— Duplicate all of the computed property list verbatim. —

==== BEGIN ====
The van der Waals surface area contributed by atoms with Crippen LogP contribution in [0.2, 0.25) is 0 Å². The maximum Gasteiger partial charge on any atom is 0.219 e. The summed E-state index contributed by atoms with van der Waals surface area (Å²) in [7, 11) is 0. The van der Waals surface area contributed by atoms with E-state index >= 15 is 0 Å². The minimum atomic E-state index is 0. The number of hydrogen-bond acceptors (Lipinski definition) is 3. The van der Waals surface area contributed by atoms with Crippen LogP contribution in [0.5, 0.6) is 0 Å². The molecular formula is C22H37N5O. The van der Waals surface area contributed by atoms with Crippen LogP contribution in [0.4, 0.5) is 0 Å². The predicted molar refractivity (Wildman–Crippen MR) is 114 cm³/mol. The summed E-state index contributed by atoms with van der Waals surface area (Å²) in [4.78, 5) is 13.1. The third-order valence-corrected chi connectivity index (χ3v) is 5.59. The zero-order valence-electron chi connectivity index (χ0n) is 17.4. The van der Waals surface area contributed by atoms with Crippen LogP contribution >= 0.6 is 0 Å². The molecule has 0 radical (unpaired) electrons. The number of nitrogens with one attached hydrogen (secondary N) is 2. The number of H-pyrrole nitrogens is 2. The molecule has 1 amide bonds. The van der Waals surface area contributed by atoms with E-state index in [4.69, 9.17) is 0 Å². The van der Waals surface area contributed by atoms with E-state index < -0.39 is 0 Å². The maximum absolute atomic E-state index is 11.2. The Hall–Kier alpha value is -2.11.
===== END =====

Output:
The van der Waals surface area contributed by atoms with Crippen LogP contribution in [0.2, 0.25) is 0 Å². The maximum Gasteiger partial charge on any atom is 0.219 e. The summed E-state index contributed by atoms with van der Waals surface area (Å²) in [7, 11) is 0. The van der Waals surface area contributed by atoms with E-state index >= 15 is 0 Å². The minimum atomic E-state index is 0. The number of hydrogen-bond acceptors (Lipinski definition) is 3. The van der Waals surface area contributed by atoms with Crippen LogP contribution in [0.5, 0.6) is 0 Å². The molecular formula is C22H37N5O. The van der Waals surface area contributed by atoms with Crippen LogP contribution in [0.4, 0.5) is 0 Å². The predicted molar refractivity (Wildman–Crippen MR) is 114 cm³/mol. The summed E-state index contributed by atoms with van der Waals surface area (Å²) in [4.78, 5) is 13.1. The third-order valence-corrected chi connectivity index (χ3v) is 5.59. The zero-order valence-electron chi connectivity index (χ0n) is 17.4. The van der Waals surface area contributed by atoms with Crippen LogP contribution >= 0.6 is 0 Å². The molecule has 0 radical (unpaired) electrons. The number of nitrogens with one attached hydrogen (secondary N) is 2. The number of H-pyrrole nitrogens is 2. The molecule has 1 amide bonds. The van der Waals surface area contributed by atoms with E-state index in [4.69, 9.17) is 0 Å². The van der Waals surface area contributed by atoms with E-state index < -0.39 is 0 Å². The maximum absolute atomic E-state index is 11.2. The Hall–Kier alpha value is -2.11.